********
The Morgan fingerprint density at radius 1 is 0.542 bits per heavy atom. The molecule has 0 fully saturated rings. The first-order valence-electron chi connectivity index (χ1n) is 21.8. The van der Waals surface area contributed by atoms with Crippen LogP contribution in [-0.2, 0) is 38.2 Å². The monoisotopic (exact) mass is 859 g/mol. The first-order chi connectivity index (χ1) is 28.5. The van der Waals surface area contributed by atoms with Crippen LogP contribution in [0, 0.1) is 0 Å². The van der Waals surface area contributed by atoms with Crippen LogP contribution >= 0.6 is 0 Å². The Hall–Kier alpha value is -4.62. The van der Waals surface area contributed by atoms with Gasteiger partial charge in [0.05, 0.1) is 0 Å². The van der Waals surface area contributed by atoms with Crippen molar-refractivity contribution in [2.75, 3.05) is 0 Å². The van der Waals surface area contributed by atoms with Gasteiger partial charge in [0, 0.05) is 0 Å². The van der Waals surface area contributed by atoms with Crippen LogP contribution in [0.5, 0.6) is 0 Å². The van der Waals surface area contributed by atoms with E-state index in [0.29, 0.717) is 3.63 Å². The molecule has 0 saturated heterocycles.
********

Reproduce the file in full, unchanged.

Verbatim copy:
The Morgan fingerprint density at radius 1 is 0.542 bits per heavy atom. The molecule has 0 fully saturated rings. The first-order valence-electron chi connectivity index (χ1n) is 21.8. The van der Waals surface area contributed by atoms with Crippen LogP contribution in [-0.2, 0) is 38.2 Å². The monoisotopic (exact) mass is 859 g/mol. The first-order chi connectivity index (χ1) is 28.5. The van der Waals surface area contributed by atoms with Crippen LogP contribution in [0, 0.1) is 0 Å². The van der Waals surface area contributed by atoms with Crippen LogP contribution >= 0.6 is 0 Å². The Hall–Kier alpha value is -4.62. The van der Waals surface area contributed by atoms with Gasteiger partial charge in [0.05, 0.1) is 0 Å². The van der Waals surface area contributed by atoms with Crippen molar-refractivity contribution in [2.75, 3.05) is 0 Å². The van der Waals surface area contributed by atoms with Gasteiger partial charge in [0, 0.05) is 0 Å². The van der Waals surface area contributed by atoms with Crippen LogP contribution in [0.5, 0.6) is 0 Å². The van der Waals surface area contributed by atoms with E-state index in [0.29, 0.717) is 3.63 Å². The molecule has 0 saturated heterocycles.